We’re barely two weeks into the year and there’s more news emanating from the upper echelons of Deutsche Bank in Hong Kong.
Last week we learned that Lisa Friis, Deutsche Bank’s COO of investment banking coverage and advisory for Asia, had left the bank. This was a major exit – Friis had 16 years of investment banking experience at Deutsche in London, Sydney, Singapore and most recently Hong Kong. Now Finance Asia reports that Deutsche has appointed Yash Kaman as sole head of natural resources for Asia, following the departure of former department joint-head, Nicholas Taylor.
The natural resources team at Deutsche had a busy 2014, working on several large mergers, according to Finance Asia. Last year was also good one for regional M&A in Asia – regional deal volumes reached a record high. Meanwhile, banks continue to compete for cross-border bankers like Kaman who can assist Asian companies as they make more overseas acquisitions.
Kaman rose to the top of Hong Kong investment banking despite starting his career in a non-front office role outside the banking sector. He first job was at Indian ratings agency Crisil, analysing corporate credit and assigning credit ratings, according to his LinkedIn profile. This was enough to clinch him a position at J.P. Morgan, where he worked for 10 years before joining Deutsche.
Deutsche’s Asian leadership is going through a period of change. Friis’ departure follows that of Noah Ward, COO for Hong Kong, who is leaving Asia to become chief administrative officer in the UK and is being replaced by Gaurav Mital. Bloomberg reports that Henry Cai, the firm’s most senior Chinese investment-banking veteran, is stepping down in February and that Robert Rankin, co-head of corporate banking and securities, is leaving this month. If Deutsche replaces them with external hires, this may trigger more senior people moves across Hong Kong IBD.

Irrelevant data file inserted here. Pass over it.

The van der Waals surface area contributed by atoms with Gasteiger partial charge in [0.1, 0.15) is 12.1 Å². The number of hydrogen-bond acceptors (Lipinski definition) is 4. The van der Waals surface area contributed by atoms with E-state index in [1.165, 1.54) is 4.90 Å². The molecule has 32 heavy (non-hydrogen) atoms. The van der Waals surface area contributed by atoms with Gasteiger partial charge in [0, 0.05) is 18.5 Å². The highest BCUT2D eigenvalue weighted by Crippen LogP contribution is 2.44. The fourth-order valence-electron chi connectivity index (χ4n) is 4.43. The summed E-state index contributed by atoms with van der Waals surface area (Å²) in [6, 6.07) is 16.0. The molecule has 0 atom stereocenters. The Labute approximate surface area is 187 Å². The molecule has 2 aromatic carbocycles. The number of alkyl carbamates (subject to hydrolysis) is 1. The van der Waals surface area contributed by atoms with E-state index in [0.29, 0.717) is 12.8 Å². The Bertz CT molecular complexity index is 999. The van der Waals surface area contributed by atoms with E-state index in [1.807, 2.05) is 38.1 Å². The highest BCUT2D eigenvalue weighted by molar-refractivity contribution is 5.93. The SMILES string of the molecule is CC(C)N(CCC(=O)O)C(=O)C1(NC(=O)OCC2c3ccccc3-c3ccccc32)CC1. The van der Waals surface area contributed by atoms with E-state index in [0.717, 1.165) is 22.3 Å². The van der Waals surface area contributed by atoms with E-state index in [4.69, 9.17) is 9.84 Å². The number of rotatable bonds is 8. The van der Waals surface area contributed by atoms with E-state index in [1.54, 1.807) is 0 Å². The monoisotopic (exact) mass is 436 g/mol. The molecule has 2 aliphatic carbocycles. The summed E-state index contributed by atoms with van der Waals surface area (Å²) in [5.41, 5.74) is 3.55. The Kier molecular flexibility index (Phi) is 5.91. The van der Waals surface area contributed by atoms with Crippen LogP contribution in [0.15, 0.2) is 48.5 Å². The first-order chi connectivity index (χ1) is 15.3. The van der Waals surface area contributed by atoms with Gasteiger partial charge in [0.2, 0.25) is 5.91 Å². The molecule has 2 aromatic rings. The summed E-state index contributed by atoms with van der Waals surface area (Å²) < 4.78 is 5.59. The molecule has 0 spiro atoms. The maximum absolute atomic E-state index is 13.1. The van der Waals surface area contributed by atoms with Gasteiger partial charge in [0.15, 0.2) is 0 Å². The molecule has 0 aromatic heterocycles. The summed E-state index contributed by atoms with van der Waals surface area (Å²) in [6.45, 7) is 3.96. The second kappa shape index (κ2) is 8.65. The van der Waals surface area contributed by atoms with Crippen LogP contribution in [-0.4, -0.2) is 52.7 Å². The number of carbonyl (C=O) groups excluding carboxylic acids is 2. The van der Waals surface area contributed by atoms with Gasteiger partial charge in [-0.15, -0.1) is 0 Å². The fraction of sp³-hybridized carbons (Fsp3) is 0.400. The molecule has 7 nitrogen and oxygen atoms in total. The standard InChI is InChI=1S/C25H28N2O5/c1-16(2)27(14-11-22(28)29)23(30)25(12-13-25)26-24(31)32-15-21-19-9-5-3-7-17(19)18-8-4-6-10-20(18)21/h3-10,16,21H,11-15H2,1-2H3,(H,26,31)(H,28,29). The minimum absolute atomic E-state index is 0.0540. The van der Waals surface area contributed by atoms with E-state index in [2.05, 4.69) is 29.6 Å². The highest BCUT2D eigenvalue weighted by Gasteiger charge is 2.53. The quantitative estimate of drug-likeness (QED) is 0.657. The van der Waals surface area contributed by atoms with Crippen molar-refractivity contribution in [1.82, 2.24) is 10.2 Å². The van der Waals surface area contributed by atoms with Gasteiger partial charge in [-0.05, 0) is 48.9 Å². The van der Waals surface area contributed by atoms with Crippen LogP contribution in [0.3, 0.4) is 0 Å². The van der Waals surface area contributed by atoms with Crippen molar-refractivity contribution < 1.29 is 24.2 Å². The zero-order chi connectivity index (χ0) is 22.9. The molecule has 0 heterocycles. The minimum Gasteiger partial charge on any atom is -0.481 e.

Bad things J.P. Morgan’s results are telling its investment banking employees (eFinancialCareers)
DBS is among the banks that may buy part of Coutts. (Reuters)
CIMB chairman says that no decision has been made yet on whether to scrap Malaysia’s mega bank merger. (Straits Times)
Citi quits consumer banking in Tokyo and five other cities. (CNBC)
Hong Kong has a “narrow economy” that relies too much on the finance sector. (South China Morning Post)
Employment rate for Singaporean polytechnic graduates falls for 2014. (Today)
China allows full foreign ownership of e-commerce firms in Shanghai free trade zone. (Straits Times)
Another foreign bank looks set to be permitted to operate in the Philippines this quarter. (Business World)